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Proboscis


/prəˈbäsəs/

Noun, pl. proboscises

1. An elongated appendage from the head of an animal, either a vertebrate or an invertebrate. In invertebrates, the term usually refers to tubular mouthparts used for feeding and sucking. In vertebrates, the term is used to describe an elongated nose or snout. (wikipedia.org)

2. The nose of a mammal, esp. when it is long and mobile, such as the trunk of an elephant (Google Dictionary); the human nose especially when prominent (merriam-webster.com).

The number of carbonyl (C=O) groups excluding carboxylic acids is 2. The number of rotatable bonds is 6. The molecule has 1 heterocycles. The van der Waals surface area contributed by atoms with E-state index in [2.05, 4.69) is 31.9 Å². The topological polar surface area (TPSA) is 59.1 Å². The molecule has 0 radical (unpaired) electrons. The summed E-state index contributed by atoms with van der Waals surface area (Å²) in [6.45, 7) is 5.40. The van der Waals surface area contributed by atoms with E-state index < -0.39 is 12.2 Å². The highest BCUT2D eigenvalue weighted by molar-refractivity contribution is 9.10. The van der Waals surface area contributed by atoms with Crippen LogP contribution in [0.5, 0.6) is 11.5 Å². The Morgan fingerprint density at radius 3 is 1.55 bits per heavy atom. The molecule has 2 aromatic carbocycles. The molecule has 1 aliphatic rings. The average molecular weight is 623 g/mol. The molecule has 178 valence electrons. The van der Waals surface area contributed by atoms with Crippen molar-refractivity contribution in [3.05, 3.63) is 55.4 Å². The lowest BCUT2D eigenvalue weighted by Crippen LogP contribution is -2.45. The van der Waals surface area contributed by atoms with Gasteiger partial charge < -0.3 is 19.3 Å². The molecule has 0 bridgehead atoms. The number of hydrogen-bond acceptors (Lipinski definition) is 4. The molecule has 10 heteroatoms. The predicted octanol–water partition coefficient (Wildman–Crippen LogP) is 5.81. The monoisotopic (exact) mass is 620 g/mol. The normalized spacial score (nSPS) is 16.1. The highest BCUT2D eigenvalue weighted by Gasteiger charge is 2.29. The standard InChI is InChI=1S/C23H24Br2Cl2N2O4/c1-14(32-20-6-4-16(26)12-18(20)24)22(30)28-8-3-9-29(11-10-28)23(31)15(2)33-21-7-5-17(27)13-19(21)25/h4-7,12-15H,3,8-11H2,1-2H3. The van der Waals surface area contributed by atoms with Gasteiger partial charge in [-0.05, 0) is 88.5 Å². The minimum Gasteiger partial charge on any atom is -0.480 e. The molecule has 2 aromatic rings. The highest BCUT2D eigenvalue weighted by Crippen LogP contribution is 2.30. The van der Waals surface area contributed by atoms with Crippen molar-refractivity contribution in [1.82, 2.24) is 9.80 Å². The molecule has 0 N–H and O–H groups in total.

4. Any of various elongated or extensible tubular processes (as the sucking organ of a butterfly) of the oral region of an invertebrate. (merriam-webster.com)

Word origin: From Latin proboscis (Pliny), from Greek proboskis “elephant’s trunk,” literally “means for taking food,” from pro “forward” + boskein “to nourish, feed,” from boskesthai “graze, be fed.”

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